The writing, research, content, and organization is all top notch, providing unique historical perspectives that otherwise would be hard to come by.
And the narration is excellent. Simon Shepard's British pronunciations can occasionally seem amusing to an American, but his interpretation is alert and focused—very easy to listen to.
I wouldn't be surprised if I pick this one out of my library and give it a second listen some day.
A delightful book, full of great stories, great characters, and great insights. Bryson's writing is as charming and entertaining as ever.
Unfortunately, Mr. Bryson's narration is notably halting and stilted throughout—not nearly as coherent as his reading of "In a Sunburned Country," or "At Home." I'm hoping his next book will be narrated by Richard Matthews, who did such a wonderful job with "A Short History of Nearly Everything."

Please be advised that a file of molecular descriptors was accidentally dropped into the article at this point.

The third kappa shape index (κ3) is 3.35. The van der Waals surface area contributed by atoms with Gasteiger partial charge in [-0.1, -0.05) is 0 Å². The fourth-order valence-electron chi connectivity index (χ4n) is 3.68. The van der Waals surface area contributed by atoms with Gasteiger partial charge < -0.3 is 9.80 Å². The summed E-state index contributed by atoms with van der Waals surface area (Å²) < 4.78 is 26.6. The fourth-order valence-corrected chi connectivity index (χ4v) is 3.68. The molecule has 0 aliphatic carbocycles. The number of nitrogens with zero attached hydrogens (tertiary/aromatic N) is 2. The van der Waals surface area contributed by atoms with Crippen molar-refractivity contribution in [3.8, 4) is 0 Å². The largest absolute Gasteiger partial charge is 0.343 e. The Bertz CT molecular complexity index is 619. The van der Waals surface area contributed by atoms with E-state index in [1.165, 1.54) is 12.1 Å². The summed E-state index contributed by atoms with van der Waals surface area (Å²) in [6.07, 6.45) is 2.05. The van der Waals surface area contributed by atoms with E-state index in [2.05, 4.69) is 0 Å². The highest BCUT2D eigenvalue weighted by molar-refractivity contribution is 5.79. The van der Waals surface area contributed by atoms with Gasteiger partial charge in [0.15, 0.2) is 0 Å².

In spite of that, the audiobook is fascinating and fun, and the author's less-than-perfect narration shouldn't keep you from enjoying it. It brings back a wonderful slice of American history that will leave you feeling fullfilled and enriched.
Nicely done, respectful, and to-the-point. No hype, just get to your inner calm place. A very professional job on this audiobook.
This book has been sitting on my iPod for months, as I listen to book after book, occasionally re-visiting it, trying to enjoy it from any possible perspective. I give up. I'm not going to finish it. The reading style is completely demeaning. Even if the content were intelligently presented, which is both impossible to tell—and very, very unlikely—the reading makes this book completely unlistenable. Come to think of it, the content is strangely presented, so that it's not very interesting either. This from a science history buff who usually enjoys just this kind of fare.